South Korea facing ‘crisis’, PM says as Covid measures harden South Korea

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South Korea has stepped up social distancing measures amid rising new coronavirus cases, with the country’s prime minister warning that action is needed to avert a crisis with the onset of the winter flu season.

The country has been widely praised for preventing a serious Covid-19 outbreak through a combination of vigorous mass testing, tracking, tracing and isolation, coupled with social distancing and the wearing of masks.

But the decision to implement stricter distancing rules comes after health officials on Tuesday reported more than 200 new infections for the fourth day in a row.

The country added 230 more cases, bringing the total to 28,999, according to the Korea Disease Control and Prevention Agency (KDCA). The death toll remained unchanged at 497, he added.

“Our anti-coronavirus efforts are facing a crisis and the situation is particularly dire in the Seoul metropolitan area,” Prime Minister Chung Sye-kyun said at a meeting of senior health officials.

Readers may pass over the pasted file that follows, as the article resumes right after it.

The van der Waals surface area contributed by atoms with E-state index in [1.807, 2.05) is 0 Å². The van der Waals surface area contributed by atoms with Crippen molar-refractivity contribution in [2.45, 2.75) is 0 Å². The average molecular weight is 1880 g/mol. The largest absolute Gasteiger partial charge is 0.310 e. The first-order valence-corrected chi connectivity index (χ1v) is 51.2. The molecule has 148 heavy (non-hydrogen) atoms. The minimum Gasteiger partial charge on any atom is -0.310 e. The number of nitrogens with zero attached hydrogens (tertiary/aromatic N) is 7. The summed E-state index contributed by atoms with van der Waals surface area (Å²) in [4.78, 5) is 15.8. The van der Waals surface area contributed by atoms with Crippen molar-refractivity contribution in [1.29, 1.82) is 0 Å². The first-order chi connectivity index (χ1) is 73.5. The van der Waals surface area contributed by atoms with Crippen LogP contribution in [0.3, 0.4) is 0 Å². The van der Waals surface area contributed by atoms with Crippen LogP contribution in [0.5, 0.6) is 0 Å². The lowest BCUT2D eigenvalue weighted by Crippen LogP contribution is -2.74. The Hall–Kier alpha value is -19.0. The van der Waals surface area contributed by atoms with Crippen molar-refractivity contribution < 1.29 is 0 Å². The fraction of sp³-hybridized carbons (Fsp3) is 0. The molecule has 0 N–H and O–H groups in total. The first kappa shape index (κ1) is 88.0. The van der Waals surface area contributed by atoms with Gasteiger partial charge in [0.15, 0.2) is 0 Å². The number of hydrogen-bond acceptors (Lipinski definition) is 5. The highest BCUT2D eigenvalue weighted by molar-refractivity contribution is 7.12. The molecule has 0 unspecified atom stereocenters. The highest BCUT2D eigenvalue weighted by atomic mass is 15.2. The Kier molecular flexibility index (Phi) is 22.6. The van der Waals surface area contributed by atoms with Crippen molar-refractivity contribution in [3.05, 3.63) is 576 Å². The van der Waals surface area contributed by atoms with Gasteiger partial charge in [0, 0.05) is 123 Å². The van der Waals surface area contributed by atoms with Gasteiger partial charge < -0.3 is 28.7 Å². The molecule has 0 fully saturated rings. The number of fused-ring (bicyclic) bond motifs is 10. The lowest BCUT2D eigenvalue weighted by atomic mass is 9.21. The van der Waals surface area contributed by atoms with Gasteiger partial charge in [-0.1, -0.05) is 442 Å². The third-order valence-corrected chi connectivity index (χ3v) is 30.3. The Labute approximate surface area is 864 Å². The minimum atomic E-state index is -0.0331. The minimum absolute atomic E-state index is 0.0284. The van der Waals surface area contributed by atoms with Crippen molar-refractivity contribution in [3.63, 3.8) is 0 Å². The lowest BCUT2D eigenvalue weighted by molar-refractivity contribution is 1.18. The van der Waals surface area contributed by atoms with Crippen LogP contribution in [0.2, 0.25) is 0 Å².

“Today’s decision will cause greater inconvenience in our daily life. But we all know from experience that there will be an even bigger crisis if we don’t act now.

Officials have identified clusters in offices, medical facilities and small gatherings in the large, densely populated area of ​​Seoul, which is home to around half of South Korea’s 52 million people.

The level 1.5 measures – the second lowest on a scale of five – will go into effect in the Seoul metropolitan area from Thursday, according to the Yonhap news agency.

While there are no new restrictions on most day-to-day activities, facilities considered to be at a higher risk of spreading the virus, such as bars, clubs, concert halls, must implement stricter measures, in particular by increasing the distances between the tables and by installing partitions.

In addition, political rallies, concerts and festivals must not have more than 100 people in attendance, and singing, singing and eating are prohibited.

Churches – which have been identified as the source of several large groups throughout the pandemic – and sporting events should keep attendance at a maximum of 30% of capacity, while school classrooms should not be two-thirds full.

The KDCA has warned that the pace of transmissions may accelerate as influenza season approaches, and identified nationwide end-of-year and college entrance socialization exams that should stand early next month as potential risk factors.

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